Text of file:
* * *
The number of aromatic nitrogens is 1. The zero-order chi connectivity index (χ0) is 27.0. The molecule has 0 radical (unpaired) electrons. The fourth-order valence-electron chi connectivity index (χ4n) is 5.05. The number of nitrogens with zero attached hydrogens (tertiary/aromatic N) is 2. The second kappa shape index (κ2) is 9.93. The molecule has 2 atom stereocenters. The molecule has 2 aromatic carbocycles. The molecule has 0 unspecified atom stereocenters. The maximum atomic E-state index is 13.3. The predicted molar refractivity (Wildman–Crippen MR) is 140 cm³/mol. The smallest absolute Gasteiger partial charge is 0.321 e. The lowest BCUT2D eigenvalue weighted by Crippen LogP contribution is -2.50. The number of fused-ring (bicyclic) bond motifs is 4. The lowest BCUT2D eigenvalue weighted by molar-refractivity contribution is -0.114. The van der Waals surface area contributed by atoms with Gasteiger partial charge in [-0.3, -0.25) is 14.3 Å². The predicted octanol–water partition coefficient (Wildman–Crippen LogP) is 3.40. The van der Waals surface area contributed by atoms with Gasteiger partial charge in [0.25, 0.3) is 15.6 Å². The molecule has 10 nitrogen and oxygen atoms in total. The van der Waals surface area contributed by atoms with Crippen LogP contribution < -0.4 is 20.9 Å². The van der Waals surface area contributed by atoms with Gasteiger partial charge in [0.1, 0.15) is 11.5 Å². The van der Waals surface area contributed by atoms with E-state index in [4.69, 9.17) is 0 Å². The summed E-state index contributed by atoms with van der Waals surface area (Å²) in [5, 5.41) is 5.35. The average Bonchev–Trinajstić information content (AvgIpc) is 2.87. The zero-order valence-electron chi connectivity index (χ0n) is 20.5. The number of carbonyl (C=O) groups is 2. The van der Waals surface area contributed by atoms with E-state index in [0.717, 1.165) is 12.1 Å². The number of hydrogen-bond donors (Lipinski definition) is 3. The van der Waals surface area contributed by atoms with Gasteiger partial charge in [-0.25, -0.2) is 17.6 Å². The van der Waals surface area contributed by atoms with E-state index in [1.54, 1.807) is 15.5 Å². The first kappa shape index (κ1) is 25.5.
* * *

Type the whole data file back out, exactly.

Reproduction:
The number of aromatic nitrogens is 1. The zero-order chi connectivity index (χ0) is 27.0. The molecule has 0 radical (unpaired) electrons. The fourth-order valence-electron chi connectivity index (χ4n) is 5.05. The number of nitrogens with zero attached hydrogens (tertiary/aromatic N) is 2. The second kappa shape index (κ2) is 9.93. The molecule has 2 atom stereocenters. The molecule has 2 aromatic carbocycles. The molecule has 0 unspecified atom stereocenters. The maximum atomic E-state index is 13.3. The predicted molar refractivity (Wildman–Crippen MR) is 140 cm³/mol. The smallest absolute Gasteiger partial charge is 0.321 e. The lowest BCUT2D eigenvalue weighted by Crippen LogP contribution is -2.50. The number of fused-ring (bicyclic) bond motifs is 4. The lowest BCUT2D eigenvalue weighted by molar-refractivity contribution is -0.114. The van der Waals surface area contributed by atoms with Gasteiger partial charge in [-0.3, -0.25) is 14.3 Å². The predicted octanol–water partition coefficient (Wildman–Crippen LogP) is 3.40. The van der Waals surface area contributed by atoms with Gasteiger partial charge in [0.25, 0.3) is 15.6 Å². The molecule has 10 nitrogen and oxygen atoms in total. The van der Waals surface area contributed by atoms with Crippen LogP contribution < -0.4 is 20.9 Å². The van der Waals surface area contributed by atoms with Gasteiger partial charge in [0.1, 0.15) is 11.5 Å². The van der Waals surface area contributed by atoms with E-state index in [4.69, 9.17) is 0 Å². The summed E-state index contributed by atoms with van der Waals surface area (Å²) in [5, 5.41) is 5.35. The average Bonchev–Trinajstić information content (AvgIpc) is 2.87. The zero-order valence-electron chi connectivity index (χ0n) is 20.5. The number of carbonyl (C=O) groups is 2. The van der Waals surface area contributed by atoms with E-state index in [0.717, 1.165) is 12.1 Å². The number of hydrogen-bond donors (Lipinski definition) is 3. The van der Waals surface area contributed by atoms with Gasteiger partial charge in [-0.25, -0.2) is 17.6 Å². The van der Waals surface area contributed by atoms with E-state index in [1.54, 1.807) is 15.5 Å². The first kappa shape index (κ1) is 25.5.